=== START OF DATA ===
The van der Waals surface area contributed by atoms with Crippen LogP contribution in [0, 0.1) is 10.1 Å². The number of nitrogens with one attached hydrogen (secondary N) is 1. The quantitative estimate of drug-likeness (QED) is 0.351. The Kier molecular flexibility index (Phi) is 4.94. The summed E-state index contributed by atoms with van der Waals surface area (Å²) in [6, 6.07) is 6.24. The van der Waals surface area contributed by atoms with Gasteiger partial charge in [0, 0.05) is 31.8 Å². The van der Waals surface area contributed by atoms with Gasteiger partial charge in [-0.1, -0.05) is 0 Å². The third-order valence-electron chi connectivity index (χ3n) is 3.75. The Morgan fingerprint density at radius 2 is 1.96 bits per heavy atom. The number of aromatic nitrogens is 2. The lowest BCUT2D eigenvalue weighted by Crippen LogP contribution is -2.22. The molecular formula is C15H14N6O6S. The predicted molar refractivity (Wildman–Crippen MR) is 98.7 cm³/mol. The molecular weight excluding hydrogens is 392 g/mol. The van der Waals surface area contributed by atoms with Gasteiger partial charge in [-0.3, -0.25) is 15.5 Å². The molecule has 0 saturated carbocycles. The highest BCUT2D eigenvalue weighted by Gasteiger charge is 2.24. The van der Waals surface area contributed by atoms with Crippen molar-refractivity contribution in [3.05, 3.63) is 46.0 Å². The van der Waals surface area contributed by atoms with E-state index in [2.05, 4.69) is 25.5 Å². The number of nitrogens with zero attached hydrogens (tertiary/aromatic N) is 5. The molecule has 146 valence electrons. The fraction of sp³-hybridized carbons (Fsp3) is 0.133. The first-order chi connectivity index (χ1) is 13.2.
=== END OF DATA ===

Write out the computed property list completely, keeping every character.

The van der Waals surface area contributed by atoms with Crippen LogP contribution in [0, 0.1) is 10.1 Å². The number of nitrogens with one attached hydrogen (secondary N) is 1. The quantitative estimate of drug-likeness (QED) is 0.351. The Kier molecular flexibility index (Phi) is 4.94. The summed E-state index contributed by atoms with van der Waals surface area (Å²) in [6, 6.07) is 6.24. The van der Waals surface area contributed by atoms with Gasteiger partial charge in [0, 0.05) is 31.8 Å². The van der Waals surface area contributed by atoms with Gasteiger partial charge in [-0.1, -0.05) is 0 Å². The third-order valence-electron chi connectivity index (χ3n) is 3.75. The Morgan fingerprint density at radius 2 is 1.96 bits per heavy atom. The number of aromatic nitrogens is 2. The lowest BCUT2D eigenvalue weighted by Crippen LogP contribution is -2.22. The molecular formula is C15H14N6O6S. The predicted molar refractivity (Wildman–Crippen MR) is 98.7 cm³/mol. The molecular weight excluding hydrogens is 392 g/mol. The van der Waals surface area contributed by atoms with Gasteiger partial charge in [-0.3, -0.25) is 15.5 Å². The molecule has 0 saturated carbocycles. The highest BCUT2D eigenvalue weighted by Gasteiger charge is 2.24. The van der Waals surface area contributed by atoms with Crippen molar-refractivity contribution in [3.05, 3.63) is 46.0 Å². The van der Waals surface area contributed by atoms with E-state index in [2.05, 4.69) is 25.5 Å². The number of nitrogens with zero attached hydrogens (tertiary/aromatic N) is 5. The molecule has 146 valence electrons. The fraction of sp³-hybridized carbons (Fsp3) is 0.133. The first-order chi connectivity index (χ1) is 13.2.